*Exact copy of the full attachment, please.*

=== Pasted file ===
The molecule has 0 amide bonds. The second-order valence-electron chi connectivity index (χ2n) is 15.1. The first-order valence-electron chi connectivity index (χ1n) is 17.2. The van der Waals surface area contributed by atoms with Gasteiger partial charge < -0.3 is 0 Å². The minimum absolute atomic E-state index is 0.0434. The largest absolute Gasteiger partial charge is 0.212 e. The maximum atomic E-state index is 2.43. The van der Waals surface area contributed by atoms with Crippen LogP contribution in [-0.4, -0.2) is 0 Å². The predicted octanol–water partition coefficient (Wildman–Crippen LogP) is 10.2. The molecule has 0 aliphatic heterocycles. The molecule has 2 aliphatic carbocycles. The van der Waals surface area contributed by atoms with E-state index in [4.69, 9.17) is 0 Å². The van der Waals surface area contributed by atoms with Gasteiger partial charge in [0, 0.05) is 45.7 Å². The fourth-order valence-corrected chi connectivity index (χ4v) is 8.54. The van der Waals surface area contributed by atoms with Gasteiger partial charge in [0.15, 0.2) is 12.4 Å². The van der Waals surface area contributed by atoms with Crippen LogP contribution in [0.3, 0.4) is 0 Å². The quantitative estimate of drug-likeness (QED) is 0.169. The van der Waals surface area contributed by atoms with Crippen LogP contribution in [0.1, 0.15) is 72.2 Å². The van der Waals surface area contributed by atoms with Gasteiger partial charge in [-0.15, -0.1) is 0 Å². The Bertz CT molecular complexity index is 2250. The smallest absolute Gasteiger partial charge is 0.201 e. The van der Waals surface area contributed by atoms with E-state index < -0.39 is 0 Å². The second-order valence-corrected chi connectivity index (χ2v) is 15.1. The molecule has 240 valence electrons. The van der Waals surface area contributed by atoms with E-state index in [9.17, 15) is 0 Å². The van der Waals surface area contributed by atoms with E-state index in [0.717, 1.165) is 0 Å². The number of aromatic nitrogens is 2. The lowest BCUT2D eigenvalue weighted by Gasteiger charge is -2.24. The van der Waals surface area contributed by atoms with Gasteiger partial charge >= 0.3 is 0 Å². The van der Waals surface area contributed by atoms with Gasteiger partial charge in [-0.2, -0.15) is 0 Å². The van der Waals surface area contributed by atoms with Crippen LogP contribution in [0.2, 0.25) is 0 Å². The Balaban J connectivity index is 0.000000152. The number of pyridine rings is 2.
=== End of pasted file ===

The molecule has 0 amide bonds. The second-order valence-electron chi connectivity index (χ2n) is 15.1. The first-order valence-electron chi connectivity index (χ1n) is 17.2. The van der Waals surface area contributed by atoms with Gasteiger partial charge < -0.3 is 0 Å². The minimum absolute atomic E-state index is 0.0434. The largest absolute Gasteiger partial charge is 0.212 e. The maximum atomic E-state index is 2.43. The van der Waals surface area contributed by atoms with Crippen LogP contribution in [-0.4, -0.2) is 0 Å². The predicted octanol–water partition coefficient (Wildman–Crippen LogP) is 10.2. The molecule has 0 aliphatic heterocycles. The molecule has 2 aliphatic carbocycles. The van der Waals surface area contributed by atoms with E-state index in [4.69, 9.17) is 0 Å². The van der Waals surface area contributed by atoms with Gasteiger partial charge in [0, 0.05) is 45.7 Å². The fourth-order valence-corrected chi connectivity index (χ4v) is 8.54. The van der Waals surface area contributed by atoms with Gasteiger partial charge in [0.15, 0.2) is 12.4 Å². The van der Waals surface area contributed by atoms with Crippen LogP contribution in [0.3, 0.4) is 0 Å². The quantitative estimate of drug-likeness (QED) is 0.169. The van der Waals surface area contributed by atoms with Crippen LogP contribution in [0.1, 0.15) is 72.2 Å². The van der Waals surface area contributed by atoms with Gasteiger partial charge in [-0.15, -0.1) is 0 Å². The Bertz CT molecular complexity index is 2250. The smallest absolute Gasteiger partial charge is 0.201 e. The van der Waals surface area contributed by atoms with E-state index < -0.39 is 0 Å². The second-order valence-corrected chi connectivity index (χ2v) is 15.1. The molecule has 240 valence electrons. The van der Waals surface area contributed by atoms with E-state index in [9.17, 15) is 0 Å². The van der Waals surface area contributed by atoms with E-state index in [0.717, 1.165) is 0 Å². The number of aromatic nitrogens is 2. The lowest BCUT2D eigenvalue weighted by Gasteiger charge is -2.24. The van der Waals surface area contributed by atoms with Gasteiger partial charge >= 0.3 is 0 Å². The van der Waals surface area contributed by atoms with Gasteiger partial charge in [-0.2, -0.15) is 0 Å². The van der Waals surface area contributed by atoms with Crippen LogP contribution in [0.2, 0.25) is 0 Å². The Balaban J connectivity index is 0.000000152. The number of pyridine rings is 2.